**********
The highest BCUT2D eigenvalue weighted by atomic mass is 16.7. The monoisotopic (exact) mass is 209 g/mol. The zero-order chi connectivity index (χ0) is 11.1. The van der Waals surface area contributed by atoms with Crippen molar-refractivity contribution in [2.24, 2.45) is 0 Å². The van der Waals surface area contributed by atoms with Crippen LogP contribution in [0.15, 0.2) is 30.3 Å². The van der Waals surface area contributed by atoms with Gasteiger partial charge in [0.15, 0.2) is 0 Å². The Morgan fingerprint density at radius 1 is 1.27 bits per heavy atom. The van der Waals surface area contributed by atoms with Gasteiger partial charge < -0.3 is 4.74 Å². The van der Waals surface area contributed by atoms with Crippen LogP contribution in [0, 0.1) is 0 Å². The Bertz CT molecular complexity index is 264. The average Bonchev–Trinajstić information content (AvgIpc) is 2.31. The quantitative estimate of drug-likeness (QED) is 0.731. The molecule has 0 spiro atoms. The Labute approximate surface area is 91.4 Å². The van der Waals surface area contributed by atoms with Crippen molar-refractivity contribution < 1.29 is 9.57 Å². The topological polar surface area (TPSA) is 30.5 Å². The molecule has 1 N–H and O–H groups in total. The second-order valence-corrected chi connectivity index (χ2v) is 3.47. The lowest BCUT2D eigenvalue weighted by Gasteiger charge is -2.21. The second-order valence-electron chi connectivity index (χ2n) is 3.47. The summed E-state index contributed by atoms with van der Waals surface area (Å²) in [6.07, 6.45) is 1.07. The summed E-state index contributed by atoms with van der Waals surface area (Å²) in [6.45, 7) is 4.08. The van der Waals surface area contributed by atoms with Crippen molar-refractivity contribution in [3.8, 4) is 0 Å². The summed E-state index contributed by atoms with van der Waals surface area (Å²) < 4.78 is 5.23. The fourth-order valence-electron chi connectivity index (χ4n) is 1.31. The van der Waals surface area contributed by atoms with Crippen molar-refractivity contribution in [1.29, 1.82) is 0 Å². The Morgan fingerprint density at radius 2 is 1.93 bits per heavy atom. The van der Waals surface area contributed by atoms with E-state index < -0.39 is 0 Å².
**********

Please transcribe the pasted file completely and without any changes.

The highest BCUT2D eigenvalue weighted by atomic mass is 16.7. The monoisotopic (exact) mass is 209 g/mol. The zero-order chi connectivity index (χ0) is 11.1. The van der Waals surface area contributed by atoms with Crippen molar-refractivity contribution in [2.24, 2.45) is 0 Å². The van der Waals surface area contributed by atoms with Crippen LogP contribution in [0.15, 0.2) is 30.3 Å². The van der Waals surface area contributed by atoms with Gasteiger partial charge in [0.15, 0.2) is 0 Å². The Morgan fingerprint density at radius 1 is 1.27 bits per heavy atom. The van der Waals surface area contributed by atoms with Gasteiger partial charge < -0.3 is 4.74 Å². The van der Waals surface area contributed by atoms with Crippen LogP contribution in [0, 0.1) is 0 Å². The Bertz CT molecular complexity index is 264. The average Bonchev–Trinajstić information content (AvgIpc) is 2.31. The quantitative estimate of drug-likeness (QED) is 0.731. The molecule has 0 spiro atoms. The Labute approximate surface area is 91.4 Å². The van der Waals surface area contributed by atoms with Crippen molar-refractivity contribution < 1.29 is 9.57 Å². The topological polar surface area (TPSA) is 30.5 Å². The molecule has 1 N–H and O–H groups in total. The second-order valence-corrected chi connectivity index (χ2v) is 3.47. The lowest BCUT2D eigenvalue weighted by Gasteiger charge is -2.21. The second-order valence-electron chi connectivity index (χ2n) is 3.47. The summed E-state index contributed by atoms with van der Waals surface area (Å²) in [6.07, 6.45) is 1.07. The summed E-state index contributed by atoms with van der Waals surface area (Å²) in [6.45, 7) is 4.08. The van der Waals surface area contributed by atoms with Crippen molar-refractivity contribution in [3.8, 4) is 0 Å². The summed E-state index contributed by atoms with van der Waals surface area (Å²) < 4.78 is 5.23. The fourth-order valence-electron chi connectivity index (χ4n) is 1.31. The van der Waals surface area contributed by atoms with Crippen molar-refractivity contribution in [1.29, 1.82) is 0 Å². The Morgan fingerprint density at radius 2 is 1.93 bits per heavy atom. The van der Waals surface area contributed by atoms with E-state index < -0.39 is 0 Å².